Corrections boss Christine Stevenson says the law should be strengthened to give the department more legal grounds to withhold prisoners' mail.
And she has set up an 0800 number and email for people to use if they receive letters from prisoners that they don't want.
The number is the latest response to the damaging revelations last week that a letter from the accused Christchurch terrorist had been sent and posted online that should have been blocked.
Another one of his letters, which was withheld, has also been passed on to police for further investigation.
Corrections had also failed to withhold two letters from Christchurch white supremacist Philip Arps, who is in prison for sharing the mosque shooting video.
Cabinet today will consider the failures by Corrections last week, but Corrections Minister Kelvin Davis would not discuss any details this morning, including whether he thought any law changes were needed.
But he said Corrections had had problems with prisoners' mail going back to 2010, and that had to be fixed.
The law includes a number of reasons to withhold a prisoner's mail, including grounds that it could endanger someone, encourage an offence, threaten or intimidate a person, or pose a threat to the security of the prison.
But Stevenson said it could be strengthened.
"The law as it stands gave us sufficient grounds to withhold the letter [from the accused Christchurch gunman] that went out, but it is possible that the law can be made a little bit clearer.
"It's about being a little bit more permissive about what we can withhold."
She has put in place a new multi-layered process for dealing with the accused's mail, which she will have to sign off.
She has also centralised all mail to and from prisoners with extremist views so that the mail can be vetted more closely.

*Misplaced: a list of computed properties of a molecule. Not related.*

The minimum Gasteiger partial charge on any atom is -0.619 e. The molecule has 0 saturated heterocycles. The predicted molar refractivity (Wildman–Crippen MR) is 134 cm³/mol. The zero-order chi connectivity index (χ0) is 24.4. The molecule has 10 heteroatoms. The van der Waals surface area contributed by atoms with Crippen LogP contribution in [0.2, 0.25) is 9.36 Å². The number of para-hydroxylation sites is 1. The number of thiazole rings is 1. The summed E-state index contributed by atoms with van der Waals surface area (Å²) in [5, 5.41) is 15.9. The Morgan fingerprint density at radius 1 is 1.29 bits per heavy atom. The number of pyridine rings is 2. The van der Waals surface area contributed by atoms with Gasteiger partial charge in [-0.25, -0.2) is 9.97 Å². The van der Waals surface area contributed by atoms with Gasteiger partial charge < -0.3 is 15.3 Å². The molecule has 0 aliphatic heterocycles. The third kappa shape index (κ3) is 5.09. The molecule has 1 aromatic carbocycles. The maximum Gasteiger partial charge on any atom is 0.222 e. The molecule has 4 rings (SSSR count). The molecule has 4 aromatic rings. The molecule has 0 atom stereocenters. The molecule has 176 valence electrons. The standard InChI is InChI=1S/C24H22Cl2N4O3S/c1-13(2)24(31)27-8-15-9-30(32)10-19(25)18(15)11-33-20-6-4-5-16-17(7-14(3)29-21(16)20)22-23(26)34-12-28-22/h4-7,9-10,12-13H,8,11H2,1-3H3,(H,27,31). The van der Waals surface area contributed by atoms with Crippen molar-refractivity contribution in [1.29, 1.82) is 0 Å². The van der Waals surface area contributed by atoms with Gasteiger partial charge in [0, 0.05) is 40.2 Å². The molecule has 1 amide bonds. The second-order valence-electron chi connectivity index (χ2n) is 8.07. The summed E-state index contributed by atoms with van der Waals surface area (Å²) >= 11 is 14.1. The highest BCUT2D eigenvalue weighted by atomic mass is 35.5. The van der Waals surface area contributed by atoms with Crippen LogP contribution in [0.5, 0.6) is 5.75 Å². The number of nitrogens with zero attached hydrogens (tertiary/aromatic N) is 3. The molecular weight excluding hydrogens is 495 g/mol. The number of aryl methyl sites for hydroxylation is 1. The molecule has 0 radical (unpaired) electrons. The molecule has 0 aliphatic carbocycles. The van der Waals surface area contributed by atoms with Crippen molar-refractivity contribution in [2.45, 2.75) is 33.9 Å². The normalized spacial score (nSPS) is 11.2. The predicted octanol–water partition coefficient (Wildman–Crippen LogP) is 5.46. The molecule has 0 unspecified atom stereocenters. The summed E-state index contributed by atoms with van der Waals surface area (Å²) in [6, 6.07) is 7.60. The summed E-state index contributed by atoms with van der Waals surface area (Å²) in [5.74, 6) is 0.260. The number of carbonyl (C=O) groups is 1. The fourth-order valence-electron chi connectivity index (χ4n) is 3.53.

This morning she announced a further measure to stop inappropriate mail being sent.
People who receive correspondence from prisoners they don't want can call 0800 345 006 or email email@example.com.
"If any people in the community are receiving letters from prisoner they do not wish to receive, or regard as harmful, can they please ring that number or email us and we will put a stop to it as best we can."
She said there were 15,000 items of prisoner mail every week.
"There will be things that may slip out that we are not aware of. People can reach out to us and we can put a stop to it.
"We will have to be more vigilant, but could I please again apologise most sincerely for the distress this has caused. Public safety is at the heart of what Corrections does and we failed our own high standards last week."
She said she will have to consider how to punish a prisoner who has sent inappropriate mail when that scenario arises.
National Party leader Simon Bridges said that the law was already sufficient and nothing needed to be changed.
"Both Kelvin Davis and Corrections bosses have said the letters shouldn't have been sent. That is an acknowledgement that they could have been stopped under the current laws.
"What's happened in the case of the alleged Christchurch gunman and another prisoner with extremist views came down to incompetence from Kelvin Davis and Corrections."